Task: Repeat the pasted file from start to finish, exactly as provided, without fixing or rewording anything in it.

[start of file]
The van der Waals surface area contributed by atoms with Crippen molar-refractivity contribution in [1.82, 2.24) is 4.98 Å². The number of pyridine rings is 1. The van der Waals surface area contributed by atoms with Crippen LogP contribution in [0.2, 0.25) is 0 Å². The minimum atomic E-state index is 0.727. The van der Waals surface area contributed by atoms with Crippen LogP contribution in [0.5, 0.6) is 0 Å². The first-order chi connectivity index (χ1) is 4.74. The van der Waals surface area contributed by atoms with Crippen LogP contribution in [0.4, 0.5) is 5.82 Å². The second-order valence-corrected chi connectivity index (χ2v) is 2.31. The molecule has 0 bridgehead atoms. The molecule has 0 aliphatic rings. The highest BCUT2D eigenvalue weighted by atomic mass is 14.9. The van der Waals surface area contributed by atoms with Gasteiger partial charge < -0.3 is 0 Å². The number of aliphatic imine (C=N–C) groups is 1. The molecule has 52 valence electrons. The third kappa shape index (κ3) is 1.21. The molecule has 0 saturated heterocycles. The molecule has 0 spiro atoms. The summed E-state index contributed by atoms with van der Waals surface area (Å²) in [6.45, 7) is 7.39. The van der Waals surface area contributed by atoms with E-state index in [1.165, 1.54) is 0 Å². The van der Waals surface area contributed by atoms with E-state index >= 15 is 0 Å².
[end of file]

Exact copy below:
The van der Waals surface area contributed by atoms with Crippen molar-refractivity contribution in [1.82, 2.24) is 4.98 Å². The number of pyridine rings is 1. The van der Waals surface area contributed by atoms with Crippen LogP contribution in [0.2, 0.25) is 0 Å². The minimum atomic E-state index is 0.727. The van der Waals surface area contributed by atoms with Crippen LogP contribution in [0.5, 0.6) is 0 Å². The first-order chi connectivity index (χ1) is 4.74. The van der Waals surface area contributed by atoms with Crippen LogP contribution in [0.4, 0.5) is 5.82 Å². The second-order valence-corrected chi connectivity index (χ2v) is 2.31. The molecule has 0 bridgehead atoms. The molecule has 0 aliphatic rings. The highest BCUT2D eigenvalue weighted by atomic mass is 14.9. The van der Waals surface area contributed by atoms with Gasteiger partial charge < -0.3 is 0 Å². The number of aliphatic imine (C=N–C) groups is 1. The molecule has 52 valence electrons. The third kappa shape index (κ3) is 1.21. The molecule has 0 saturated heterocycles. The molecule has 0 spiro atoms. The summed E-state index contributed by atoms with van der Waals surface area (Å²) in [6.45, 7) is 7.39. The van der Waals surface area contributed by atoms with E-state index in [1.165, 1.54) is 0 Å². The van der Waals surface area contributed by atoms with E-state index >= 15 is 0 Å².